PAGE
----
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Should I Change My Name? Or, Why Eva Langston Will Live On

Should I Change My Name?  Or, Why Eva Langston Will Live On

“The name is the thing, and the true name is the true thing. To speak the name is to control the thing.”
— Ursula K. Le Guin, The Rule of Names

I always said when I got married I’d change my last name, as long as my husband wasn’t named Piggbottom or Beeva or something like that.

And as it turns out, my fiancé has a good last name. If I take his, I’ll be Eva Patrone, which sounds sort of awesome, like I’m a passionate Latin American activist.

But when I brought up the name-change question to Paul, his initial response surprised me. “Don’t change your name!” he said. “You have a great name. You should keep it.”

And it’s true. I do have a great name. I didn’t always feel that way, but over the past thirty-three years, I’ve grown to love my name. Eva Langston. It’s unique without being bizarre or hard to pronounce. It sounds both beautiful and strong. Random people (once a gas station attendant) have told me it sounds like a writer’s name. I even love signing my name: the swirling elegance of the capital “L” and the strong slash when I cross the “t.”

Plus, I’m finally building up a web presence with my name, which will be helpful when I start to publish books. When you google “Eva Langston,” the very first result is my Twitter account and the second is this blog site.

So I started to think, hmm… Maybe I shouldn’t change my name after all…

Eva and Paul.  The day we got engaged.

Eva and Paul. The day we got engaged.

But what about when Paul and I have a baby?  Will I feel strange or sad if I don’t have the same last name as my child?

Paul’s mother didn’t change her last name, and he said it never bothered him to have a different name from her (although I wonder if it bothered her sometimes). His mother instilled in him strong feminist values that I’m very glad he has: Paul believes that marriage is an equal partnership and that I will always have my own identity. To Paul, me keeping my name is a statement of our equal standing.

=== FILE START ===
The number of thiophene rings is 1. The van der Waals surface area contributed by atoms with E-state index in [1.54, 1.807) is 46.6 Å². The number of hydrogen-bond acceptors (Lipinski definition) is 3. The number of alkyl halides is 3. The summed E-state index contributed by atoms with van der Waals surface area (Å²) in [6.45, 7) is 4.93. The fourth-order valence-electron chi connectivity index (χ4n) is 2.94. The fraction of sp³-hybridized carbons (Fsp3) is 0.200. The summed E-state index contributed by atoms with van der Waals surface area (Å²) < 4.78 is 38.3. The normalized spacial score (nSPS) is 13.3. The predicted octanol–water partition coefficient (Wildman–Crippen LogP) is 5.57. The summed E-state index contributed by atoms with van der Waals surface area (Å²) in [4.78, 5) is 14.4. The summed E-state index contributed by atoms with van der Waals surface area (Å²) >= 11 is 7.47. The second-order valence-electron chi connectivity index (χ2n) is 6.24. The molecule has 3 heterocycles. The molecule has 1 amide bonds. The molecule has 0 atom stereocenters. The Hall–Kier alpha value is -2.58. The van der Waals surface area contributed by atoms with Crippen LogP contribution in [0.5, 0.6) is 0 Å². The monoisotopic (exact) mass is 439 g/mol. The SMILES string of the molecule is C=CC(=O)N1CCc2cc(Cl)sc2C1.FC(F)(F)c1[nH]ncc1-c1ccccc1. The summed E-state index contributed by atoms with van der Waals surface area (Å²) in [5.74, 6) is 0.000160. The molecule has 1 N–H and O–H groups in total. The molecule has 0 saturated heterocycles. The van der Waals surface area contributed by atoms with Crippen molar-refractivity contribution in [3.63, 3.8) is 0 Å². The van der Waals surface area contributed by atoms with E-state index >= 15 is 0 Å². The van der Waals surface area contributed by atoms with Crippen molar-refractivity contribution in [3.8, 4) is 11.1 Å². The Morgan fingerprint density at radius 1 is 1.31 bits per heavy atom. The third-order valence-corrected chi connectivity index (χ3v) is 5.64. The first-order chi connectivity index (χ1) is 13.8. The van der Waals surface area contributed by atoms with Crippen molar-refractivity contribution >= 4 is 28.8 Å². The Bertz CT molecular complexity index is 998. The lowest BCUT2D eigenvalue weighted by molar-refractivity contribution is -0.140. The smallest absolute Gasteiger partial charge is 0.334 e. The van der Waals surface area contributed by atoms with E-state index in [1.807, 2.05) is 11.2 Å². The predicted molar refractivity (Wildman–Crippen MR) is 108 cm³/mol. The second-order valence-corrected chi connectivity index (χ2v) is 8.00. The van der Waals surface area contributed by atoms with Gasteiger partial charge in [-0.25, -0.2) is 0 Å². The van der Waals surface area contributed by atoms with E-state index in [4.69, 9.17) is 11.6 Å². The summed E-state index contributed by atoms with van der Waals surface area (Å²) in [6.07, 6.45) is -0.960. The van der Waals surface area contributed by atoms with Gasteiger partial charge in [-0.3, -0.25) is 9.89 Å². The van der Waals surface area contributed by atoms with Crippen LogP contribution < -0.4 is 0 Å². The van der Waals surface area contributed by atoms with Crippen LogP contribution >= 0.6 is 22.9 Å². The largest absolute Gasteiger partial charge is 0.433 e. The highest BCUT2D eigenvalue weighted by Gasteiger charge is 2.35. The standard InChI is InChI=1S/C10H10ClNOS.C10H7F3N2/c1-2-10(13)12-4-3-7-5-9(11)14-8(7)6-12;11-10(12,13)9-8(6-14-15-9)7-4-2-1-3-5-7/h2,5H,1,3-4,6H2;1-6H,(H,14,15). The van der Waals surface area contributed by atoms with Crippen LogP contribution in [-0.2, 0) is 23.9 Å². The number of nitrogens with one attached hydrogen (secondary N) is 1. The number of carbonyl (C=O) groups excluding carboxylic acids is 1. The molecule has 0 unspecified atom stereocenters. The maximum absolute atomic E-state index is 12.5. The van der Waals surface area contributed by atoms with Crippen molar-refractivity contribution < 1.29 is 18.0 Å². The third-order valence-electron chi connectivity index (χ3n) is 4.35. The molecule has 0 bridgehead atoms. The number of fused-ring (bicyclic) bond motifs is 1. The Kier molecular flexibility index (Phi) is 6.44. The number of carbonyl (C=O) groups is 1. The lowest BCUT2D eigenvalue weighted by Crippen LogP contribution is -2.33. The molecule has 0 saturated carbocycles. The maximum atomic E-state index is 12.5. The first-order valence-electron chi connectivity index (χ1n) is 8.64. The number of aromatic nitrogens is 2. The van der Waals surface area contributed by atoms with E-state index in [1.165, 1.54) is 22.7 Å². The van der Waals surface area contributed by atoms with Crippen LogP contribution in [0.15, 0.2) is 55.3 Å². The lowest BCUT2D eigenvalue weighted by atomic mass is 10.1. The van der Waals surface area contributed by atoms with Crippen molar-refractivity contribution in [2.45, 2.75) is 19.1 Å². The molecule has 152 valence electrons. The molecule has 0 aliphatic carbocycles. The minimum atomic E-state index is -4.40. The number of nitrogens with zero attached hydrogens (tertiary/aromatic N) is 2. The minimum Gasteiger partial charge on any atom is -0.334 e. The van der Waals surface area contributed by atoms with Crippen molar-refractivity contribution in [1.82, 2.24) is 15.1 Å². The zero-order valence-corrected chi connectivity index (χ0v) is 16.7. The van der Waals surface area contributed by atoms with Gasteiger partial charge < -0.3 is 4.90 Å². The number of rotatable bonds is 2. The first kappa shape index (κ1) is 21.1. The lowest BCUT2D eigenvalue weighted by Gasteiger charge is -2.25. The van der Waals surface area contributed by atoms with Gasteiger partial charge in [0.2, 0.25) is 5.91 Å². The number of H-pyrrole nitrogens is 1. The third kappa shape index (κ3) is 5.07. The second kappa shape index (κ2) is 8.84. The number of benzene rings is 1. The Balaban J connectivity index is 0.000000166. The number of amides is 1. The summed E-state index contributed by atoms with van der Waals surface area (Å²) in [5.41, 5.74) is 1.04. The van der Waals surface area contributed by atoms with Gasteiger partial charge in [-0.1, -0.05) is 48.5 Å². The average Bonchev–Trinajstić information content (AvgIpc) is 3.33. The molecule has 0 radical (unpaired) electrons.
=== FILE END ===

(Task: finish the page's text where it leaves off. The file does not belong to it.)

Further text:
But a part of me was slightly offended when he was so adamant that I keep my name. Does he not want to share his name with me? Does he not want us (and our future family) to be united under a common name?

Because although the idea of keeping my name is really tempting, it also feels like I’d be holding back from the marriage. Paul and I are becoming one family, and changing my name not only symbolizes that, it feels like an important commitment to make. If I don’t change my name, is it because a part of me is afraid of committing fully to the marriage?  Is it selfish of me to want to keep my name?

On the other hand, Paul is committing to the marriage, too, but that doesn’t entail him changing his name. In fact, I asked him jokingly if he’d change his name to Langston, and he very seriously said no. And unless we do hyphenated last names for the kids (which would be bulky and ridiculous), our children will probably end up with his last name, and that’s not exactly equal, is it?

Eva performing in the musical "I Love You, You're Perfect, Now Change" at the Actor's Theater of New Orleans.

Eva performing in the musical “I Love You, You’re Perfect, Now Change” at the Actor’s Theater of New Orleans.

This is what sucks about the decision. I want us to have the same last name, but in order for that to happen, I’m the one who has to make the sacrifice. And now I understand why Paul wants me to keep my name. He doesn’t want me to have to sacrifice.

Unfortunately, it’s a sacrifice either way. Either I change my name, or I deal with having a last name that is different from my husband’s and my children’s.  Both cases involve me making a compromise.

At our wedding in April, I’m not going to wear a veil or have bridesmaids. I may not wear white. And I will not be walked down the aisle by my father or any other male. To me, that tradition is old-fashioned, and the concept that I am being “given” from one male to another is both untrue and icky. Instead, Paul and I will walk from opposite sides of the room and meet together in the middle to symbolize that we are coming together as partners; we are giving ourselves to one another.

It’s too bad we can’t have the same sort of symbolism with our name. Oh, I suppose we could in theory. We could both change our names to Langstrone or Pangston or maybe choose a totally new last name like… I don’t even know what. But I don’t think Paul will go for that, and it seems sort of silly to me, too.

Paul has amended his initial statement to say that whether or not I change my name is totally my decision, and he’ll be supportive either way.  “That’s what feminism is about,” he said.  “Women having the power to choose.”

So I’ll give up my name (and perhaps a little piece of my identity), or I’ll give up sharing a name and identity with my husband and children.  Neither option is exactly what I want.  This is what happens when you’re a woman. You  get a choice these days, but you’re always choosing between less-than-ideal options.

I still don’t know for sure what to do.

Another photo from "I Love You, You're Perfect, Now Change."

Another photo from “I Love You, You’re Perfect, Now Change.”

I guess the silver lining is this: No matter what I decide, I can always be Eva Langston in my writing life. If I decide to become Eva Patrone, I can still publish stories and books under the name Eva Langston. I can continue to write my blog as Eva Langston, and the Eva Langston web presence will remain as long as I keep tweeting and posting. It’s a hard decision to make, but it is nice to know that if I become Mrs. Patrone, Eva Langston will live on.

Eva Langston will live on!

Eva Langston will live on!


About evalangston

Eva Langston is a writer, among other things.

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